HL7 CDA: The Missing Link in Healthcare IT

Sept. 1, 2006

Historically, electronic medical record (EMR) systems and healthcare information management (HIM) systems have been poorly integrated. Each has evolved independently of the other to serve different purposes. The more complex the accreditation, regulatory and reimbursement environments become for providers, the more problematic the lack of integration between EMR and HIM systems becomes. Now, the rise of pay for performance (P4P) as a central strategy for healthcare cost containment by payers promises to dramatically increase the business cost of this disconnect to provider organizations.

James R. Klein is executive vice president of product management and chief technology officer at QuadraMed Corp., headquartered in Reston, Va.
Contact him at [email protected].

Historically, electronic medical record (EMR) systems and healthcare information management (HIM) systems have been poorly integrated. Each has evolved independently of the other to serve different purposes. The more complex the accreditation, regulatory and reimbursement environments become for providers, the more problematic the lack of integration between EMR and HIM systems becomes. Now, the rise of pay for performance (P4P) as a central strategy for healthcare cost containment by payers promises to dramatically increase the business cost of this disconnect to provider organizations.

While it may be possible for HIM department personnel to manually audit for the quality measures specified in the initial five areas covered by the CMS and JCAHO Combined National Hospital Quality Measures, when this program expands shortly to 21 areas, reliance on manual processes will swamp HIM departments. Somehow the structured, encoded information in an EMR must be leveraged to document that quality of care standards have been met as a byproduct of the use of the EMR system.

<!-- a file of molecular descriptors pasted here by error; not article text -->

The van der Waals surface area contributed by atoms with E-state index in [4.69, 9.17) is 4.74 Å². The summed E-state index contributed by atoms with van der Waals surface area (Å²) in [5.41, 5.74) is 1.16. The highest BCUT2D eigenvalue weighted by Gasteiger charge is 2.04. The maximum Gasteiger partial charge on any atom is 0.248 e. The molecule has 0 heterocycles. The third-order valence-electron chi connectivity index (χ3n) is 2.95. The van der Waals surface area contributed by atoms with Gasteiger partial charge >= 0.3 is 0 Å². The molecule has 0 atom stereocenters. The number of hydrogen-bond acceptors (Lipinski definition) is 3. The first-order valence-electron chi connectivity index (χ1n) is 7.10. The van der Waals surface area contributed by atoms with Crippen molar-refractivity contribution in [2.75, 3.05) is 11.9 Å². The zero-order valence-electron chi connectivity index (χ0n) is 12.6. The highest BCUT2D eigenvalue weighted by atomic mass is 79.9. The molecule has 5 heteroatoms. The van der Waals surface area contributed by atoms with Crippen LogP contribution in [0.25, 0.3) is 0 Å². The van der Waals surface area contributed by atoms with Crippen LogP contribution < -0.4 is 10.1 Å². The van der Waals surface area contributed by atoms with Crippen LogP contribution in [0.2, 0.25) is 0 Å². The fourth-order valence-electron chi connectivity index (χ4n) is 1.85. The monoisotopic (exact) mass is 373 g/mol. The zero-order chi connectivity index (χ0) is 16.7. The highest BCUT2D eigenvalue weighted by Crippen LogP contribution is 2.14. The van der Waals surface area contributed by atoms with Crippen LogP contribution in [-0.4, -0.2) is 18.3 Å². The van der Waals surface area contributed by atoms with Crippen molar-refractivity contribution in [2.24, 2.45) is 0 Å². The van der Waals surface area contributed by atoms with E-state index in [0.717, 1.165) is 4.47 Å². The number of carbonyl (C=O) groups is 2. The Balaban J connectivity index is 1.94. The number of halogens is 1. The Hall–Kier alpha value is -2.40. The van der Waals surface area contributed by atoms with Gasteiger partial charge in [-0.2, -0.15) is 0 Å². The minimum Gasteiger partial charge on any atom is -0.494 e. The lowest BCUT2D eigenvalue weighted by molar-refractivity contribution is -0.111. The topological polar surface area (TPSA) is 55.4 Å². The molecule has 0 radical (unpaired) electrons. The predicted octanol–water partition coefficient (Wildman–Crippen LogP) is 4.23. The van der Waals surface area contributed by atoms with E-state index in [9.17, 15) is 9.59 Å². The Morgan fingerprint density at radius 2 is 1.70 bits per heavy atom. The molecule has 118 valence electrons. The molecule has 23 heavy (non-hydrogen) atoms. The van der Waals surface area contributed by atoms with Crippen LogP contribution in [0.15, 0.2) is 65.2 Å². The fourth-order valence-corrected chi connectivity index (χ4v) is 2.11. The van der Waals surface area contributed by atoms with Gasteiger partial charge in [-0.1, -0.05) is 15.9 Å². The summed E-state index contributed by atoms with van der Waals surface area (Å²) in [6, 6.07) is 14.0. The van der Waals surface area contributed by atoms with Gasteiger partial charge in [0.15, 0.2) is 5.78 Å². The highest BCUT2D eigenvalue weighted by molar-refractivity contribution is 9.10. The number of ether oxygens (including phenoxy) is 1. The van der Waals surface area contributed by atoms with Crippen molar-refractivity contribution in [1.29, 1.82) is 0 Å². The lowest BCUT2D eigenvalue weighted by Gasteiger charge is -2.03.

The hybrid nature of XML documents compliant with Health Level Seven’s (HL7) clinical document architecture (CDA) provides the missing link between HIM and EMR domains, improving the processes of coding and abstracting, and boosting the accuracy of fully compliant claims that maximize reimbursement.

The lineage of HIM applications has evolved to embrace electronic document management and workflow. Long before the commercialization of computer technology, state laws regulated the content and archival requirements of medical records. Today, HIM departments are responsible for insuring the completeness of the medical record in compliance with state laws and JCAHO accreditation criteria, as well as for insuring that all the required clinical information from the official record is marshaled for submission to the payer for reimbursement.

EMRs are based on online transaction processing and database management system technologies and have evolved to serve the needs of teams of care providers. The more structured and encoded the information that finds its way into an EMR, the better the EMR can harness the power of computers to support clinical decisions, facilitate adherence to best practices and safeguard the patient. The challenge remains to capture encoded information from physicians without slowing them down or forcing them to serve the computer.

What Matters Is What the Doctor Wrote

The process of coding medical records for submission of claims for reimbursement to Medicare, Medicaid and commercial insurers may only consider information that appears in a doctor’s assessment, interpretation, notes, orders and plans, as well as a doctor’s documentation of interventions and procedures performed. In short, if a doctor isn’t the author of the information, it cannot be considered. The structured information in an EMR, such as vital signs, I and O measurements and lab values, may not be considered unless they are referenced or “copied into” physician-authored documentation.